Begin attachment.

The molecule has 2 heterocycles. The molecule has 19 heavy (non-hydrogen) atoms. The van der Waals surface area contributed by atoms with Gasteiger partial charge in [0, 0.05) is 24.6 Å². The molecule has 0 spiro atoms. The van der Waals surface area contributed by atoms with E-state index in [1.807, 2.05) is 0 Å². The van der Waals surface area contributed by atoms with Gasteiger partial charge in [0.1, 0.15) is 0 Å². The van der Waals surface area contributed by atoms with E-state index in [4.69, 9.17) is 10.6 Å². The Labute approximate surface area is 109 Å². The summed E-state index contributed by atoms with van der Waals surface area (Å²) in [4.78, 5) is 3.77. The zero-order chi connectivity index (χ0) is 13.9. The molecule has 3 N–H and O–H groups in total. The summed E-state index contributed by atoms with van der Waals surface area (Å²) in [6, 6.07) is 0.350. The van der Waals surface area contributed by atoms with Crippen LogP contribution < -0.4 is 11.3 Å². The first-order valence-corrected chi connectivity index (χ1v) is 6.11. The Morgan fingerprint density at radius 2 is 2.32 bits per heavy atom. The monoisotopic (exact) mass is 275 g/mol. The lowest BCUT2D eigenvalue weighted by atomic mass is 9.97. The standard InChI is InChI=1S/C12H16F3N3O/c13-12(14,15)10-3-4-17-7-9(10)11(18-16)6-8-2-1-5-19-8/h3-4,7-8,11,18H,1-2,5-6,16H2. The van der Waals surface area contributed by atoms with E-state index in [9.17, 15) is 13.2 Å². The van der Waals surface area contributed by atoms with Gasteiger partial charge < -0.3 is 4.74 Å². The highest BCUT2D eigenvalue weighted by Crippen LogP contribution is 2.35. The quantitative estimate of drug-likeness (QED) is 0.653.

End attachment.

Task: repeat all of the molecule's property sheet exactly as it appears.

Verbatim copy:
The molecule has 2 heterocycles. The molecule has 19 heavy (non-hydrogen) atoms. The van der Waals surface area contributed by atoms with Gasteiger partial charge in [0, 0.05) is 24.6 Å². The molecule has 0 spiro atoms. The van der Waals surface area contributed by atoms with E-state index in [1.807, 2.05) is 0 Å². The van der Waals surface area contributed by atoms with Gasteiger partial charge in [0.1, 0.15) is 0 Å². The van der Waals surface area contributed by atoms with E-state index in [4.69, 9.17) is 10.6 Å². The Labute approximate surface area is 109 Å². The summed E-state index contributed by atoms with van der Waals surface area (Å²) in [4.78, 5) is 3.77. The zero-order chi connectivity index (χ0) is 13.9. The molecule has 3 N–H and O–H groups in total. The summed E-state index contributed by atoms with van der Waals surface area (Å²) in [6, 6.07) is 0.350. The van der Waals surface area contributed by atoms with Crippen LogP contribution < -0.4 is 11.3 Å². The first-order valence-corrected chi connectivity index (χ1v) is 6.11. The Morgan fingerprint density at radius 2 is 2.32 bits per heavy atom. The monoisotopic (exact) mass is 275 g/mol. The lowest BCUT2D eigenvalue weighted by atomic mass is 9.97. The standard InChI is InChI=1S/C12H16F3N3O/c13-12(14,15)10-3-4-17-7-9(10)11(18-16)6-8-2-1-5-19-8/h3-4,7-8,11,18H,1-2,5-6,16H2. The van der Waals surface area contributed by atoms with E-state index in [9.17, 15) is 13.2 Å². The van der Waals surface area contributed by atoms with Gasteiger partial charge < -0.3 is 4.74 Å². The highest BCUT2D eigenvalue weighted by Crippen LogP contribution is 2.35. The quantitative estimate of drug-likeness (QED) is 0.653.